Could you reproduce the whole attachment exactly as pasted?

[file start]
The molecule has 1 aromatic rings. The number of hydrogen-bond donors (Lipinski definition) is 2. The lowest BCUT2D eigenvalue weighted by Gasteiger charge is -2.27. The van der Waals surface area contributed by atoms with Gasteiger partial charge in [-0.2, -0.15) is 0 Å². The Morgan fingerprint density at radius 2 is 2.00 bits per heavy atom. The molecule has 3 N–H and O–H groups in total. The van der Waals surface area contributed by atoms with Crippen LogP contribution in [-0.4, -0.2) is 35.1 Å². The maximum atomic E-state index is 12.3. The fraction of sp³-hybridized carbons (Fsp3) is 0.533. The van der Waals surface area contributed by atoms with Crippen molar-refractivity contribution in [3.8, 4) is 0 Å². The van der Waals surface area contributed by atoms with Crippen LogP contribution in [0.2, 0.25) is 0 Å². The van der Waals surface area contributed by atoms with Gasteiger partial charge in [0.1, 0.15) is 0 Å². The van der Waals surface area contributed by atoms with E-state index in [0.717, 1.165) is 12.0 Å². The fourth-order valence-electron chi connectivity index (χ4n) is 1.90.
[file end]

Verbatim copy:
The molecule has 1 aromatic rings. The number of hydrogen-bond donors (Lipinski definition) is 2. The lowest BCUT2D eigenvalue weighted by Gasteiger charge is -2.27. The van der Waals surface area contributed by atoms with Gasteiger partial charge in [-0.2, -0.15) is 0 Å². The Morgan fingerprint density at radius 2 is 2.00 bits per heavy atom. The molecule has 3 N–H and O–H groups in total. The van der Waals surface area contributed by atoms with Crippen LogP contribution in [-0.4, -0.2) is 35.1 Å². The maximum atomic E-state index is 12.3. The fraction of sp³-hybridized carbons (Fsp3) is 0.533. The van der Waals surface area contributed by atoms with Crippen molar-refractivity contribution in [3.8, 4) is 0 Å². The van der Waals surface area contributed by atoms with Crippen LogP contribution in [0.2, 0.25) is 0 Å². The van der Waals surface area contributed by atoms with Gasteiger partial charge in [0.1, 0.15) is 0 Å². The van der Waals surface area contributed by atoms with E-state index in [0.717, 1.165) is 12.0 Å². The fourth-order valence-electron chi connectivity index (χ4n) is 1.90.